Still, Jannah and I looked to Plesiosaur, neither lizard nor fish, something out of place as it dove with hollowed eyes and spiny teeth. Something broken. Pieced together. Lacking the spirit of the original whole.

*

Jannah and I attended competitions. Toymakers wheeled new anima designs on-stage, snatching off veils with flourishes for teams to animate. Once, SynerObjects unveiled a tarantula-animus, a delicate collaboration of woven straw. It baffled the other competitors, the entire auditorium. Nobody could elicit a tick of movement.

But I’d seen one! Jannah had been a toddler, but we’d gone to an insectarium. I’d told Jannah about that day. Our parents were always so busy. They worked the factories, coming home tired, cheeks smudged, coughing from the soot. But they always took us to see animals. 

I pushed my intent into the straw: the tarantula shuddered forth. The audience cheered—then gasped.

My tarantula’s jerky movements melted into sudden fluidity. The tarantula’s hairs bristled; it waved forelegs, mandibles twitching. Jannah was staring at it.

She remembered…

Or maybe I’d described the memory so well she could picture it…

We gained some fame after that. A journalist arrived in this sputtering contraption—an automobile, yet another smog-producing device popular in the cities—to interview Jannah about the trumpeting topiary-elephant. It had become a local legend, though she couldn’t reproduce the trick. The journalist muttered into his notes. “A verum-animalis.”

Supposedly, talented animators could capture an animal’s essence so perfectly, it was like the real thing.

“Have any other verum-animalis made noise?” I asked.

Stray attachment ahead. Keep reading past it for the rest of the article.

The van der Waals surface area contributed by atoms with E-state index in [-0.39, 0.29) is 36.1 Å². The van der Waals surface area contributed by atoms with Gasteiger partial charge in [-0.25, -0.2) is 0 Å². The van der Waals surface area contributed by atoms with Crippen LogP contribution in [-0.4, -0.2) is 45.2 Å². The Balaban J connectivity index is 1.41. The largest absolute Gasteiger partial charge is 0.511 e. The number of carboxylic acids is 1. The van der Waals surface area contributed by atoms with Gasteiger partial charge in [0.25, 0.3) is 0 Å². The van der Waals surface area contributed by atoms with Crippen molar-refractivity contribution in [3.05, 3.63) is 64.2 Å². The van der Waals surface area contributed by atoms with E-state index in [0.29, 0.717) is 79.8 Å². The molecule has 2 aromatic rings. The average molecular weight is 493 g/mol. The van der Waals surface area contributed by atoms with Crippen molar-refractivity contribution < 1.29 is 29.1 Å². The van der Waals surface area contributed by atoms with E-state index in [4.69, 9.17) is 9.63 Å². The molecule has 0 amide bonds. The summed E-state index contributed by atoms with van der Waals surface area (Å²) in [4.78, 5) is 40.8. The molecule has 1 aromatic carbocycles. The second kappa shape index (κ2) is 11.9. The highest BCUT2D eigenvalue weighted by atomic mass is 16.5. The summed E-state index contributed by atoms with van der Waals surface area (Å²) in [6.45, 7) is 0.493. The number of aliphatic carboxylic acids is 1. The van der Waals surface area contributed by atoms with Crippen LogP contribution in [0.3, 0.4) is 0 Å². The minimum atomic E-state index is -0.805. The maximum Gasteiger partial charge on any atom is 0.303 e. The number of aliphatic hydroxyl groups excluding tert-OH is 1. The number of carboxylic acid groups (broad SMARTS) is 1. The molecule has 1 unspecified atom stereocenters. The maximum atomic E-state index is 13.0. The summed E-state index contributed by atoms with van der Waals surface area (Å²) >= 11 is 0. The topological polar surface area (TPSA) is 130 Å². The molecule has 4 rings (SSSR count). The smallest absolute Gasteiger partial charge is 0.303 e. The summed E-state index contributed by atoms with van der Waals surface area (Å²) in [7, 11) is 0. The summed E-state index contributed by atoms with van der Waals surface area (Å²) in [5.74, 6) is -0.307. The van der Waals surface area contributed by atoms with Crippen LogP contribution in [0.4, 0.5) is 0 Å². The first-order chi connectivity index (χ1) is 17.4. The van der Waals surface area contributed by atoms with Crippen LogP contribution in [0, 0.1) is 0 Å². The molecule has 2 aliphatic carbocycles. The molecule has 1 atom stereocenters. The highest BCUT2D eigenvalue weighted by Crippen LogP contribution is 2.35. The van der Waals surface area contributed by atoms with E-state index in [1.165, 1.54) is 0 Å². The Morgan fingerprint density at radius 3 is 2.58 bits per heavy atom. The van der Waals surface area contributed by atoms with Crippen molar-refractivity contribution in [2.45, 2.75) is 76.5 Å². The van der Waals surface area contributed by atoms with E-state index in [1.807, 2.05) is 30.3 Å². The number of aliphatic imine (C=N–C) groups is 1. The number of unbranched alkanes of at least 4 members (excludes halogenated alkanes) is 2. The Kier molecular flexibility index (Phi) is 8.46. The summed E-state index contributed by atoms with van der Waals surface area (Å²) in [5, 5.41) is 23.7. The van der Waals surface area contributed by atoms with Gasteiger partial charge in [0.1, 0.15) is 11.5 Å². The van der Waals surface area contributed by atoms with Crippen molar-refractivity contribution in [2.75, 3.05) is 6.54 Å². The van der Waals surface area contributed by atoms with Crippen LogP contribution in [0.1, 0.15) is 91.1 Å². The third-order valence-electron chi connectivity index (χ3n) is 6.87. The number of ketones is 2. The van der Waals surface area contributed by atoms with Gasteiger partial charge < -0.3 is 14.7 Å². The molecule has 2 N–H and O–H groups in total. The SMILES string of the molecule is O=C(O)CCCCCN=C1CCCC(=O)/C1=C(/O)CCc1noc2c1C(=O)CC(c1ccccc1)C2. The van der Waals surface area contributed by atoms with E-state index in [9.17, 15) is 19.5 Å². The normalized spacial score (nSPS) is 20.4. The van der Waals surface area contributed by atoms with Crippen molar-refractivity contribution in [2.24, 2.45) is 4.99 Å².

The journalist shrugged, finished scribbling. He had his explanation. We coughed as he drove his automobile away in a cloud reeking of burning rubber.

*

Randomly shaped objects couldn’t be animated. Toymakers produced effigies—the more lifelike, the easier it was for children to animate. Otherwise, you carved your own.

As practice for our competitions, I started carving clumsy wooden anima. I was far better at carving gears and cogs, good for moving contraptions–but useless for animating. Toymakers created anima so lifelike, children readily evoked their animal spirits. But Jannah  saw rabbits within my misshapen lumps, made them hop and nose-twitch. We visited zoos again. Jannah sketched a capybara once, detailing the fuzzy gopher head, the four-legged gait. Then I carved, and she animated.

I tried making dinosaurs, but our fathers were right. Nobody understood dinosaurs, so animating anything dinosaur-shaped was impossible. Jannah and I could move elephant- and monkey-anima only because we’d seen them. Heaven forbid, if people forgot those animals, their essences passing into oblivion, effigies frozen forever…

How had Plesiosaur swum its long-lost oceans?

*

Steffer said animation faded with age—like how languages came easier to children than adults. Therefore, adults couldn’t make oxen-anima plow. The smog from the cities and their machines was getting unbearable. People had tried making children move work-anima, but even Jannah couldn’t animate more than a few minutes. Steam, coal, and cold steel were how larger objects moved.